You may never be a financial guru, but there are still important money concepts you should understand in order to feel confident about a secure future for yourself and your family. One such concept is the act of compounding.
While it’s a vital component to becoming financially savvy, compounding is unfortunately something few Americans truly comprehend. But that can change today. Keep reading to see how compounding can either help or hinder your finances. I guarantee that once you understand it, you’ll feel much more prepared for the ability to achieve a successful financial future.
How does compounding work?
In short, compounding is earning or charging interest on top of interest. For example, if you put $1,000 in a savings account that pays 1% interest and that interest is compounded once a year, then you’ll have earned $10 in interest payments at the end of a 12-month period. If you leave your money in the same account, then you’ll earn 1% interest on the new amount in the account–$1,010, or $10.10, over the course of that second year.
How can you use it your advantage
I’m sure you’ve heard the notion that you should start saving for retirement as early as possible. But do you know why? If you truly understand the concept, it may motivate you to start saving more today. Compounding works more to your advantage the sooner you start investing.
For example, if you save $5,000 a year beginning at age 25 with the goal of retiring at age 65 and your investments generate an average annual return of 8%, you may be shocked at how much of an impact compounding would make. Saving $5,000 over the course of 40 years results in $200,000—a respectable amount. But if you take compounding into account–which adds the aforementioned 8% return each year—you could grow your retirement bankroll to a lucrative $1.3 million.
Just to compare, if you were to start saving that same amount 10 years later, even at an average annual 8% return, you’d have just $566,000 by the time you hit 65. In other words, losing out on just 10 years of compounding could diminish your retirement savings balance into less than half than what you may have hoped for.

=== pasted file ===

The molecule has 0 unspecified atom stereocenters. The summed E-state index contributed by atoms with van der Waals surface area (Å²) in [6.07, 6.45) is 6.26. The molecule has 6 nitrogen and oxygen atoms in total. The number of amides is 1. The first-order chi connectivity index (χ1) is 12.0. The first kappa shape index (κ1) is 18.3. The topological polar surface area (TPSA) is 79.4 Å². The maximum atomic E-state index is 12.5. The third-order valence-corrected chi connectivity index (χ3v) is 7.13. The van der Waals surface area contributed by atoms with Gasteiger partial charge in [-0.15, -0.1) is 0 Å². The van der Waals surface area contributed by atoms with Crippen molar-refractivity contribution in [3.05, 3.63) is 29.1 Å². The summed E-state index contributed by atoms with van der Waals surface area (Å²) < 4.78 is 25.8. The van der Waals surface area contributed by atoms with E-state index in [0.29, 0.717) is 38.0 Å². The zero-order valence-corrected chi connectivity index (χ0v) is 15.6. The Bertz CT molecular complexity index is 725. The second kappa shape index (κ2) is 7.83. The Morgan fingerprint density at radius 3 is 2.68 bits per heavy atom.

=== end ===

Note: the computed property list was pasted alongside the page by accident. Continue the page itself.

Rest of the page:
How it can be detrimental to your finances
While compounding is a wonderful thing when it comes to investing in your future, it can also have a devastating affect when it comes to borrowing money.
When you carry a balance on your credit card, the issuing company will apply interest to whatever principal amount you owe. What many people may not realize, however, is that over time, you’ll be charged interest not just on the principal, but also on the interest.
For example, if you owe $5,000 on your credit card, and it takes you three years to pay it off with 12% interest, you’ll pay an astounding $1,000 in interest charges by the time your loan is paid off.
However, if you were to take that same $5,000 balance and pay it off in one year instead of three, you’d lose just over $300 in interest payments since you’re giving your credit card company less time to let compounding take affect.
Another disturbing fact is that many credit card companies compound interest on a daily basis. That means interest charges are getting added to your principal balance every day, making it all the more difficult for you to stay on top of paying off the balance. I know it’s easier said than done, but the solution is to always pay the full balance of your credit card on time so you don’t end up over your head in debt.
The bottom line: Compounding is a simple and important concept to understand. As an investor, it can work highly in your favor, while as a borrower it can have a detrimental affect. Hopefully now that you understand it, you’ll be smarter when you approach the areas where compounding affects your own finances.
Source: USA Today